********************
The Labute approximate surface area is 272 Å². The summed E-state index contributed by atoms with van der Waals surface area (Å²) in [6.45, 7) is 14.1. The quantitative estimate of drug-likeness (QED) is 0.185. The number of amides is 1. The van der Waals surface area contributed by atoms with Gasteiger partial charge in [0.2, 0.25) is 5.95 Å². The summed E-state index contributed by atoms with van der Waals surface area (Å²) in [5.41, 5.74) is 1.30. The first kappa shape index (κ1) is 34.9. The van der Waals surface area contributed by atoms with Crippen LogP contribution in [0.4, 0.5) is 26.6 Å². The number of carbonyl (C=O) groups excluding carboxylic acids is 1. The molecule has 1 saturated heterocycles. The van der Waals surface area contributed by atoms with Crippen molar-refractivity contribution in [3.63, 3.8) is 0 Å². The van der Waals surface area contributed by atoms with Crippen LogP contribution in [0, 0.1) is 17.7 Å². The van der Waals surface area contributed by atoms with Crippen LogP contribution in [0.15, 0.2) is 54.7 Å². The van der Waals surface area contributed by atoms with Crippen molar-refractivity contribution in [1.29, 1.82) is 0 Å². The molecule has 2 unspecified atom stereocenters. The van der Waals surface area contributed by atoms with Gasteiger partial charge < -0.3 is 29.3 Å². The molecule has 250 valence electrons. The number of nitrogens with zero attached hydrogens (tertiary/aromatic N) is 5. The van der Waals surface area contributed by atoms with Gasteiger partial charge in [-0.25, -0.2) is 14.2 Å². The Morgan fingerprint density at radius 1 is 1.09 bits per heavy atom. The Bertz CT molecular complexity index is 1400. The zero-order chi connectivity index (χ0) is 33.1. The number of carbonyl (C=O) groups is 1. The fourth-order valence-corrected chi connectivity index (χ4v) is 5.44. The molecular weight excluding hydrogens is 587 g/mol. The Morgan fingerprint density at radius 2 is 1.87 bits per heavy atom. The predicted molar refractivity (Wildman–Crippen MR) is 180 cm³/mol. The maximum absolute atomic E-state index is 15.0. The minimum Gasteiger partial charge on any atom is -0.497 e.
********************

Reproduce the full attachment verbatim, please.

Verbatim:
The Labute approximate surface area is 272 Å². The summed E-state index contributed by atoms with van der Waals surface area (Å²) in [6.45, 7) is 14.1. The quantitative estimate of drug-likeness (QED) is 0.185. The number of amides is 1. The van der Waals surface area contributed by atoms with Gasteiger partial charge in [0.2, 0.25) is 5.95 Å². The summed E-state index contributed by atoms with van der Waals surface area (Å²) in [5.41, 5.74) is 1.30. The first kappa shape index (κ1) is 34.9. The van der Waals surface area contributed by atoms with Crippen LogP contribution in [0.4, 0.5) is 26.6 Å². The number of carbonyl (C=O) groups excluding carboxylic acids is 1. The molecule has 1 saturated heterocycles. The van der Waals surface area contributed by atoms with Crippen molar-refractivity contribution in [3.63, 3.8) is 0 Å². The van der Waals surface area contributed by atoms with Crippen LogP contribution in [0, 0.1) is 17.7 Å². The van der Waals surface area contributed by atoms with Crippen LogP contribution in [0.15, 0.2) is 54.7 Å². The van der Waals surface area contributed by atoms with Crippen molar-refractivity contribution in [1.29, 1.82) is 0 Å². The molecule has 2 unspecified atom stereocenters. The van der Waals surface area contributed by atoms with Gasteiger partial charge < -0.3 is 29.3 Å². The molecule has 250 valence electrons. The number of nitrogens with zero attached hydrogens (tertiary/aromatic N) is 5. The van der Waals surface area contributed by atoms with Gasteiger partial charge in [-0.25, -0.2) is 14.2 Å². The Morgan fingerprint density at radius 1 is 1.09 bits per heavy atom. The Bertz CT molecular complexity index is 1400. The zero-order chi connectivity index (χ0) is 33.1. The number of carbonyl (C=O) groups is 1. The fourth-order valence-corrected chi connectivity index (χ4v) is 5.44. The molecular weight excluding hydrogens is 587 g/mol. The Morgan fingerprint density at radius 2 is 1.87 bits per heavy atom. The predicted molar refractivity (Wildman–Crippen MR) is 180 cm³/mol. The maximum absolute atomic E-state index is 15.0. The minimum Gasteiger partial charge on any atom is -0.497 e.